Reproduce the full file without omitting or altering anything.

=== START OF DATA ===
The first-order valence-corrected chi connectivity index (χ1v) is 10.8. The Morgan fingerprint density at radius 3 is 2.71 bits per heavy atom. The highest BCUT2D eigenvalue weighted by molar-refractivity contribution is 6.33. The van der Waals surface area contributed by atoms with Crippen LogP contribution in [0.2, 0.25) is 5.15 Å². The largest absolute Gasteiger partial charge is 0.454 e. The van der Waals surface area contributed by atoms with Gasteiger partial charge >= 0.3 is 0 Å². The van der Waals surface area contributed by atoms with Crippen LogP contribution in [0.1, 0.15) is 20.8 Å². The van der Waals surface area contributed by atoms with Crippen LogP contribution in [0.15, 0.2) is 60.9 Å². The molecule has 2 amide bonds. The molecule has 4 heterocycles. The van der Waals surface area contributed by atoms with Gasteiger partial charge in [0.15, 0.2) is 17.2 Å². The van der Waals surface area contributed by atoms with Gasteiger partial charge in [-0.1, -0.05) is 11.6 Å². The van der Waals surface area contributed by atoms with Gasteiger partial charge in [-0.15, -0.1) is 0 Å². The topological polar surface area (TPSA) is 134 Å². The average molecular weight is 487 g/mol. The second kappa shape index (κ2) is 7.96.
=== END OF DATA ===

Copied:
The first-order valence-corrected chi connectivity index (χ1v) is 10.8. The Morgan fingerprint density at radius 3 is 2.71 bits per heavy atom. The highest BCUT2D eigenvalue weighted by molar-refractivity contribution is 6.33. The van der Waals surface area contributed by atoms with Crippen LogP contribution in [0.2, 0.25) is 5.15 Å². The largest absolute Gasteiger partial charge is 0.454 e. The van der Waals surface area contributed by atoms with Gasteiger partial charge >= 0.3 is 0 Å². The van der Waals surface area contributed by atoms with Crippen LogP contribution in [0.1, 0.15) is 20.8 Å². The van der Waals surface area contributed by atoms with Crippen LogP contribution in [0.15, 0.2) is 60.9 Å². The molecule has 2 amide bonds. The molecule has 4 heterocycles. The van der Waals surface area contributed by atoms with Gasteiger partial charge in [0.15, 0.2) is 17.2 Å². The van der Waals surface area contributed by atoms with Gasteiger partial charge in [-0.1, -0.05) is 11.6 Å². The van der Waals surface area contributed by atoms with Gasteiger partial charge in [-0.15, -0.1) is 0 Å². The topological polar surface area (TPSA) is 134 Å². The average molecular weight is 487 g/mol. The second kappa shape index (κ2) is 7.96.